U.S. senators from both parties on Tuesday grilled the chairman of the Securities and Exchange Commission — the agency responsible for policing Wall Street — on its handling of a 2016 data breach that was disclosed only last week.
The hack breached the SEC’s system for handling corporate filings intended for investors, known as EDGAR. That has raised concerns that the hackers may have gained advance looks at filings and engaged in insider trading.
The SEC’s disclosure also followed a much larger breach at credit reporting firm Equifax that exposed sensitive personal information belonging to 143 million Americans. Lawmakers also blasted Equifax executives for their delay in disclosing the hack, even as some executives sold shares in the company. Equifax’s CEO stepped down Tuesday.
“I was disturbed to learn that the SEC suffered a cyber-breach of its EDGAR system in 2016, but did not notify the public, or even all of its commissioners, until it was discovered during your recent review,” Senate Banking Committee Chairman Mike Crapo, R-Idaho.
SEC Chairman Jay Clayton told the committee that the incident “concerns me deeply” and added that he has ordered an investigation by the agency’s inspector general. On Monday the SEC said it had created a new cyber unit that will target market manipulation, hacking and dark-web operatives.
Clayton said he became aware of the attack in August, months after becoming chairman in May. But he couldn’t say when the hack occurred or when an investigation into the breach would be completed.
He also said he couldn’t guarantee “that this was the only breach that we had.”
Sen. Sherrod Brown, D-Ohio, acknowledged that the breach occurred before Clayton took office. But he slammed the chairman for not revealing it more quickly.
“When we learn a year after the fact that the SEC had its own breach and that it likely led to illegal stock trades, it raises questions about why the SEC seems to have swept this under the rug,” Brown said. “Of course this breach took place under your predecessor, but the disclosure, or lack thereof, is all yours.”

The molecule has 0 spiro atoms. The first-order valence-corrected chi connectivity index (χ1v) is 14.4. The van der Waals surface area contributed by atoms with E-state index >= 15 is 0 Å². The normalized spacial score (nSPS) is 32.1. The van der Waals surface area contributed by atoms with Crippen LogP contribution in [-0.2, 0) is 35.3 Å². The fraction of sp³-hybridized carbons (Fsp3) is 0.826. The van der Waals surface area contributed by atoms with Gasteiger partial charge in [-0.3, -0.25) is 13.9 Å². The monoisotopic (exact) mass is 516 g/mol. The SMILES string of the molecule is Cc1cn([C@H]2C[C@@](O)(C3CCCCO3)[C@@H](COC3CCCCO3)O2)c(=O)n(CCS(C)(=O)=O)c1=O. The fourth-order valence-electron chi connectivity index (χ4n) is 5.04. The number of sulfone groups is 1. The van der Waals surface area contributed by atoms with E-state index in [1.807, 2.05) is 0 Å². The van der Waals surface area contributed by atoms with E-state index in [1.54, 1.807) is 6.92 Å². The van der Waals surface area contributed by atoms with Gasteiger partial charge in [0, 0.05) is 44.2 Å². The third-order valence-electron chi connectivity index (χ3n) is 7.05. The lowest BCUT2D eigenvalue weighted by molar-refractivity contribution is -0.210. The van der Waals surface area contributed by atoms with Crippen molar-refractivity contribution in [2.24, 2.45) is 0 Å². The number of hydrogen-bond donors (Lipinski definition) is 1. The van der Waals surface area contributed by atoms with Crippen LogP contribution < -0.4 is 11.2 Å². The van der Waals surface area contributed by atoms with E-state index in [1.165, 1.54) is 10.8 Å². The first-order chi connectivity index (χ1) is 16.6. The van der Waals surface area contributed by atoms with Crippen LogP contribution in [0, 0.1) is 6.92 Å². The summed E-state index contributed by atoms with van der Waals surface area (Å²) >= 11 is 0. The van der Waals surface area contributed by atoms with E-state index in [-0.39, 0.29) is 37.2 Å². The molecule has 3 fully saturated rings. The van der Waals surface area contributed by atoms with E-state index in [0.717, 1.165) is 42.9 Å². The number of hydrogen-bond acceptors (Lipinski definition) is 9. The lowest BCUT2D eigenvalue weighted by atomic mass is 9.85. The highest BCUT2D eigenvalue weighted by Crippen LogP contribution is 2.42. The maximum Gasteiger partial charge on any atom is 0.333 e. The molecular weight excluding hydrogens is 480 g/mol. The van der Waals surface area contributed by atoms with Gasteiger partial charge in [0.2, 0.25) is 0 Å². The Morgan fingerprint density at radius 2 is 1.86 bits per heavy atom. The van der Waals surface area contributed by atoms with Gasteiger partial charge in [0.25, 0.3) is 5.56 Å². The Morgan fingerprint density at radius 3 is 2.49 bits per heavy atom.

Brown and other senators also expressed outrage about how Equifax handled its breach, which it didn’t disclose until six weeks after discovering it.
Three Equifax executives sold shares worth a combined $1.8 million before the company revealed it had been hacked. Equifax says the executives were unaware of the breach prior to the stock sales.
Clayton refused to comment when asked if executives at Equifax engaged in insider trading when they sold their shares. He did not confirm or deny that the SEC was investigating the issue.
However, he opened the door to potentially forcing the executives to return the proceeds of the stock sales, if the company’s six-week delay in disclosing the breach is found to be improper. Equifax’s stock is down more than 26 percent since the company disclosed the hack after the close of trading on Wall Street on Sept. 7.
Under questioning, Clayton agreed that publicly traded companies needed to do more to disclose the risks they faced from cyberattacks and to disclose them more quickly when they occur.
He also said the agency needed more resources for data security and to combat future attacks. The SEC did not seek any increase to its budget for next year, but Clayton said that would change when it submits its budget for its 2019 fiscal year that beings in October of next year.
“We are going to need more money for IT security and technology generally and I intend to ask for it,” he said.
The amount a single Wall Street bank spends on cybersecurity “dwarfs” the SEC’s budget, he said.